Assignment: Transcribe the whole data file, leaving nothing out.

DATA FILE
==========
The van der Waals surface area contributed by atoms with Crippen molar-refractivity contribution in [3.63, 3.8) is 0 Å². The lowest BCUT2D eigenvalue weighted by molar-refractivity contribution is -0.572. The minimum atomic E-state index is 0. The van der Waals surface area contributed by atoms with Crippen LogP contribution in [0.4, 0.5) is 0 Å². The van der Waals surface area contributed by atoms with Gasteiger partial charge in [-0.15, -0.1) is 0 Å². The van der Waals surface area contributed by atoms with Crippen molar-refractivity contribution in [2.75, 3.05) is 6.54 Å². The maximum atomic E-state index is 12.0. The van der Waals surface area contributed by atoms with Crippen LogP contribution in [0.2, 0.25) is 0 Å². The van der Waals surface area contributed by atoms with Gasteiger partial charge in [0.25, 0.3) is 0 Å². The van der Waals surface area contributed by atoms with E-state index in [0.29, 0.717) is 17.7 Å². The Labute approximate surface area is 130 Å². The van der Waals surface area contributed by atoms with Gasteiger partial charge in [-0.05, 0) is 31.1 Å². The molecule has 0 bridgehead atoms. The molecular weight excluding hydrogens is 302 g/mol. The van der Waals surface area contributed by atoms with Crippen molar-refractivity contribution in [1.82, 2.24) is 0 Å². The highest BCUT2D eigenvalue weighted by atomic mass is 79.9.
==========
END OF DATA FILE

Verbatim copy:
The van der Waals surface area contributed by atoms with Crippen molar-refractivity contribution in [3.63, 3.8) is 0 Å². The lowest BCUT2D eigenvalue weighted by molar-refractivity contribution is -0.572. The minimum atomic E-state index is 0. The van der Waals surface area contributed by atoms with Crippen LogP contribution in [0.4, 0.5) is 0 Å². The van der Waals surface area contributed by atoms with Gasteiger partial charge in [-0.15, -0.1) is 0 Å². The van der Waals surface area contributed by atoms with Crippen molar-refractivity contribution in [2.75, 3.05) is 6.54 Å². The maximum atomic E-state index is 12.0. The van der Waals surface area contributed by atoms with Crippen LogP contribution in [0.2, 0.25) is 0 Å². The van der Waals surface area contributed by atoms with Gasteiger partial charge in [0.25, 0.3) is 0 Å². The van der Waals surface area contributed by atoms with E-state index in [0.29, 0.717) is 17.7 Å². The Labute approximate surface area is 130 Å². The van der Waals surface area contributed by atoms with Gasteiger partial charge in [-0.05, 0) is 31.1 Å². The molecule has 0 bridgehead atoms. The molecular weight excluding hydrogens is 302 g/mol. The van der Waals surface area contributed by atoms with Crippen molar-refractivity contribution in [1.82, 2.24) is 0 Å². The highest BCUT2D eigenvalue weighted by atomic mass is 79.9.